to 4.43 atmospheres. Doing the math helps us realize that x is not a very large number. And the reason why x is
not a very large number is because the Kp value is
equal to .500 for this reaction. And when K is close to one, there's an appreciable amount of both reactants and
products at equilibrium. And we can see that with our
equilibrium partial pressures. There's an appreciable
amount of both of them. And since there has to be a decent amount of both reactants and
products at equilibrium, we're not gonna see huge change from these initial partial pressures. So, there will definitely
be a shift to the left to decrease the pressure. And when these were the partial pressures, if you remember P2 was equal to 4.76, so there's gonna be a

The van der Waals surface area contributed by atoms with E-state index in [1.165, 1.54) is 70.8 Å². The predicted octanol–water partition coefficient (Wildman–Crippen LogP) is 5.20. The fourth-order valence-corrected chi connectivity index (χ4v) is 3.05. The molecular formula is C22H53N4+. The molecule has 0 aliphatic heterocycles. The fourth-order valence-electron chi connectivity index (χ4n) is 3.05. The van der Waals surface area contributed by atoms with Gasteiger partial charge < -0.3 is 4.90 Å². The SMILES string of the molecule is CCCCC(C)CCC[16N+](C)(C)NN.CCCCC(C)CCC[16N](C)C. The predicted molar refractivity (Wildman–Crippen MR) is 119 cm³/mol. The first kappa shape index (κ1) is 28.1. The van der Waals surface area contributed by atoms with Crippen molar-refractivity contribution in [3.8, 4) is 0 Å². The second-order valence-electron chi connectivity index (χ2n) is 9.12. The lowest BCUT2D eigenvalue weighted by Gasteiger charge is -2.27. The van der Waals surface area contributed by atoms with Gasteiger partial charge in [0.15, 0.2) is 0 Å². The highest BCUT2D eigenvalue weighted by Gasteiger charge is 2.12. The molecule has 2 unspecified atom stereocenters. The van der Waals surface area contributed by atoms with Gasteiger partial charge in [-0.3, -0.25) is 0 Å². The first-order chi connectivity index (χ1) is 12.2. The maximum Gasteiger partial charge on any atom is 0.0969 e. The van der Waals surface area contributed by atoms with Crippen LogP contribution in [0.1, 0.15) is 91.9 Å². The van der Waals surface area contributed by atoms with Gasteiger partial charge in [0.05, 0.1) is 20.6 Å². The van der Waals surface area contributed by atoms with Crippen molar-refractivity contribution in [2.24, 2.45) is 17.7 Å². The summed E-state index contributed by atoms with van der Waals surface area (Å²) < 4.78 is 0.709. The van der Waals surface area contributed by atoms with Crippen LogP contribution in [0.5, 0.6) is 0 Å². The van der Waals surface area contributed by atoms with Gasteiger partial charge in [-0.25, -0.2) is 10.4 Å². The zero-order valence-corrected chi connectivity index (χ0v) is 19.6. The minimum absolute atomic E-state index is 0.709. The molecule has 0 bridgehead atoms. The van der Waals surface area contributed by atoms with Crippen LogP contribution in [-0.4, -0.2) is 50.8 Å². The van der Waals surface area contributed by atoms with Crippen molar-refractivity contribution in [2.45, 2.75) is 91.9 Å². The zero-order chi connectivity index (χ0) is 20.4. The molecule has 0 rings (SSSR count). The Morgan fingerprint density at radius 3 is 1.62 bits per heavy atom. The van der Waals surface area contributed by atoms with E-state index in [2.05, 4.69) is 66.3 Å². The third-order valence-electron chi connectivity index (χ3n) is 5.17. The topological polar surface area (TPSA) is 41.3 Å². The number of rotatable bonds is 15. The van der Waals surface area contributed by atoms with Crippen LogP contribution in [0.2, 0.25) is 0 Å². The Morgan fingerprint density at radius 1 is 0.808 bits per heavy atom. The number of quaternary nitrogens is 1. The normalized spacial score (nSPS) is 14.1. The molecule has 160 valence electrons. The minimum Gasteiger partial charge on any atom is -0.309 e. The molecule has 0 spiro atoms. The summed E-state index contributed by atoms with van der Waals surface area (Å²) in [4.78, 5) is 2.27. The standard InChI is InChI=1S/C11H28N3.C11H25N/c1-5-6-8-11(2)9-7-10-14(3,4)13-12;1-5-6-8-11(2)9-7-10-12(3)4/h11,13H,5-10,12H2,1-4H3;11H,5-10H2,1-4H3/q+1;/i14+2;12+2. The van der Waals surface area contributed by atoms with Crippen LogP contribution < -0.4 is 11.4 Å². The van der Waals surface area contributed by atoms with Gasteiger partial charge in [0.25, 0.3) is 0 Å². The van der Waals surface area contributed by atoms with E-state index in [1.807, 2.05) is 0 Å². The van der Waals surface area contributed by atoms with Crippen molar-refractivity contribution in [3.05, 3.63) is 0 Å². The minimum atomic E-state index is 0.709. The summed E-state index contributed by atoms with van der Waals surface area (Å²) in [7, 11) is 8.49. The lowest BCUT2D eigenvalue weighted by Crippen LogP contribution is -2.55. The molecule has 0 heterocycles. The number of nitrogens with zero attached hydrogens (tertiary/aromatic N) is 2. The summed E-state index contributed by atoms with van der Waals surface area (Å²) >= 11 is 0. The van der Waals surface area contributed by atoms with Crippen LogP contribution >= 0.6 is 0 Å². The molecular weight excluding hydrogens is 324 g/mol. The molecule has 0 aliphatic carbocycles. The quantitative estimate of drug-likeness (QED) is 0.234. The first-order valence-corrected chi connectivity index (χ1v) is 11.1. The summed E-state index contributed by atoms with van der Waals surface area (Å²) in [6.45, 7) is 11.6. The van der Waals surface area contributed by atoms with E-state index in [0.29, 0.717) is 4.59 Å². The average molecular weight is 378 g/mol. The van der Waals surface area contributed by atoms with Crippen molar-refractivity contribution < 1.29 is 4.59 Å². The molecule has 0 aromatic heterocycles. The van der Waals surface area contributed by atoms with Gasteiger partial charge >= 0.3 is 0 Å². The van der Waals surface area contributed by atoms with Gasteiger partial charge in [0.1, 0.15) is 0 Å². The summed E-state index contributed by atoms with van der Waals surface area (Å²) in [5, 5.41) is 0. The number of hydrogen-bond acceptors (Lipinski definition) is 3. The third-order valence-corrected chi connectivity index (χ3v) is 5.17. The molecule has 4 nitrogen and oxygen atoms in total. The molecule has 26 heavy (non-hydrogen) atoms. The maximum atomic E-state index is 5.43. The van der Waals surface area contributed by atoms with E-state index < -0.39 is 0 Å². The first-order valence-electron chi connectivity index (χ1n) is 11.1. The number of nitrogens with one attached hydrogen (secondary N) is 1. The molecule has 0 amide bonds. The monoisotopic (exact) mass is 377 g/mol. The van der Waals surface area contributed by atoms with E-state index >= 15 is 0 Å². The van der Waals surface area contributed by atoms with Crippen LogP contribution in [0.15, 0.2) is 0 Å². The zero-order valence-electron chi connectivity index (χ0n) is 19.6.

decrease of pressure. So, there's gonna be a decrease, so the pressure is going
to go down from 4.76, but since there's not a large change, it's not gonna be a huge change. And that's why we saw P3 only
dropped to 4.43 atmospheres. So, if you go back to
the original problem, and our goal is to figure out P3 in relation to P1 and to P2, without doing all of that math, we could think to ourselves, okay, so, we decrease the
volume by a factor of two, which doubled the total pressure. But then, the net
reaction moves to the left to decrease the pressure. Since it's not gonna
move much to the left, it's not gonna decrease
the pressure by a lot. Therefore, the final pressure P3 is going to be a little less than 4.76, but greater than 2.38 atmospheres.